Reuters: Six major powers negotiating U.N. sanctions against Iran for its nuclear ambitions said on Monday they were closer to a deal but needed more time to produce a Security Council resolution. By Evelyn Leopold
UNITED NATIONS (Reuters) – Six major powers negotiating U.N. sanctions against Iran for its nuclear ambitions said on Monday they were closer to a deal but needed more time to produce a Security Council resolution.
“The target is to get this done by the end of the week,” including a vote, said Alejandro Wolff, a U.S. ambassador after emerging from talks with ambassadors from Britain, France, Russia, China and Germany.
“Depending on the instructions we get back overnight from capitals whether we have a general agreement on an approach, this could move pretty quickly and be done tomorrow,” Wolff told reporters. But he cautioned that “somebody had a potential problem” on all of the provisions discussed on Monday.
A mandatory travel embargo against Iranian officials involved in the Tehran nuclear program was dropped and instead restraint was urged, diplomats said.
China’s U.N. ambassador, Wang Guangya, confirmed that an arms embargo on Iran’s ability to export conventional weapons was agreed as well as a ban on government loans to Tehran. Imports of weapons to Iran would be permitted but countries would be asked to exercise vigilance.
Wang said more stringent financial sanctions, like export credit restrictions, might be excluded. Also uncertain are sanctions against specific people and groups, such as firms owned by Iran’s Revolutionary Guards.
“The fundamentals have been worked out in all the areas but the devil is in the details so when we look at the specifics there may still be some problems to work out,” said Russia’s U.N. Ambassador Vitaly Churkin.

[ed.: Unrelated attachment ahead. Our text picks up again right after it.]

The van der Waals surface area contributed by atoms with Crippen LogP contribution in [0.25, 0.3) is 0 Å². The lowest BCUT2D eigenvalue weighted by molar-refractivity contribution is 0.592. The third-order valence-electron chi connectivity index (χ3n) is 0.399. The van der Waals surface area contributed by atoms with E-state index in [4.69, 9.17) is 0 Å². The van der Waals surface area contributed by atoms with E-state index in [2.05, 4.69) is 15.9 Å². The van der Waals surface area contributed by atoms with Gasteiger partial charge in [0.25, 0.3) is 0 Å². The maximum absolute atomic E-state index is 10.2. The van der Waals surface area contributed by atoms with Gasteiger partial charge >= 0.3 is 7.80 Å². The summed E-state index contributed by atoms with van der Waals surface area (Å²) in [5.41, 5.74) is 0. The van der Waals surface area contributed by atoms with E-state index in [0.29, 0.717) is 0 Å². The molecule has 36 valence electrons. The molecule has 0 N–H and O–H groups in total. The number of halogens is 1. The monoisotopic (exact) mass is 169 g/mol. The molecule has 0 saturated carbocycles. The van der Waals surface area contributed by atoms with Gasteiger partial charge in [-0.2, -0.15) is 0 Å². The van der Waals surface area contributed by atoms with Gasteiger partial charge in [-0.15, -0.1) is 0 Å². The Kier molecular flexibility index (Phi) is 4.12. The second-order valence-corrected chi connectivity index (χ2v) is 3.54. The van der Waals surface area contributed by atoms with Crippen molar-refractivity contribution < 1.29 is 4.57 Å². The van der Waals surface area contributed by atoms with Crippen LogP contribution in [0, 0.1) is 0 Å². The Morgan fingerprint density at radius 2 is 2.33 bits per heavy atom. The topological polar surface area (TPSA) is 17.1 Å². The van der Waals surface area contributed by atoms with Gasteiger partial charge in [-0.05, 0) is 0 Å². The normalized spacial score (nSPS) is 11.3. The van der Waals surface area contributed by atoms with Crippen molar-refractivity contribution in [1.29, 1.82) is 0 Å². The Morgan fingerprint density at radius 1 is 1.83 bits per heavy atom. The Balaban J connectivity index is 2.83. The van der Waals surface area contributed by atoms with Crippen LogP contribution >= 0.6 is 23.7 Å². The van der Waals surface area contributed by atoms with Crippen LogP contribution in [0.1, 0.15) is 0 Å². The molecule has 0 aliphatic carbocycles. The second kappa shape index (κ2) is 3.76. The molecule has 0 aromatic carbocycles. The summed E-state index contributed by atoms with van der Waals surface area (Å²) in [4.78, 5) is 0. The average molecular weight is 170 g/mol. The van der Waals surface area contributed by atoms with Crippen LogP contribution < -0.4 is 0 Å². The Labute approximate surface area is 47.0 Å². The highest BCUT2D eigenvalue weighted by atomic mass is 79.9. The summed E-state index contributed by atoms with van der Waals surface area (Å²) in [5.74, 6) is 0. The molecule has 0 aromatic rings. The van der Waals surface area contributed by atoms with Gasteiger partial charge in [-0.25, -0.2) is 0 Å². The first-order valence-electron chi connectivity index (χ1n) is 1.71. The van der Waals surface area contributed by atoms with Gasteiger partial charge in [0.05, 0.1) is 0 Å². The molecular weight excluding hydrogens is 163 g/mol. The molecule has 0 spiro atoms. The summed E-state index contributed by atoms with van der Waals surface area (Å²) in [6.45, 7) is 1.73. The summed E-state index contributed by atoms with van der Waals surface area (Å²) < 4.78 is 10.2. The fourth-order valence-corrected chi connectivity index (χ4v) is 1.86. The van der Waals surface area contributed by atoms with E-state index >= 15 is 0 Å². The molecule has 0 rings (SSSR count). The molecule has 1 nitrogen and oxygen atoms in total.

Negotiations have gone on for two weeks in New York and the six major powers hope to brief the full 15-member Security Council perhaps as early as Tuesday.
British Ambassador Emyr Jones Parry said the six ambassadors would meet on Tuesday morning and hoped to “report progress” to the council.
The resolution would penalize Iran for refusing to suspend uranium enrichment, which can be used in bombs or for peaceful ends. The sanctions would be suspended if Iran complied and returned to negotiations.
“We want the Iranian government to understand that it has a choice to make and that it has to come back to negotiations,” said France’s U.N. Ambassador Jean-Marc de la Sabliere.
The United States and leading European countries suspect Iran is seeking to build nuclear weapons under the cover of a civilian atomic program. Tehran denies the charge and says its program is for generating electricity only.
The new resolution is a follow-up to one adopted by the Security Council on December 23 that imposed trade sanctions on sensitive nuclear materials and technology and froze assets of key Iranian individuals, groups and businesses.
Iran’s President Mahmoud Ahmadinejad wants to address the Security Council but U.S. officials played down the significance of the offer. “I’m not sure what purpose that would serve,” said State Department spokesman Tom Casey.
Iranian state TV quoted a government spokesman as saying: “The president of Iran plans to speak in a possible meeting of the Security Council on Iran’s nuclear program to defend the right of the Iranian nation to use peaceful nuclear technology.”
Security Council members made clear that if Ahmadinejad wanted to address the body it was his right to do so. Under council rules if anyone objects, a minimum of nine members would have to agree and no country would have a veto.
“Any member has the right to come to the council,” said China’s Wang. “It will be fun if he comes, especially in connection with adoption of this resolution.”
But the United States would have to issue Ahmadinejad a visa and Wolff said no request had been received.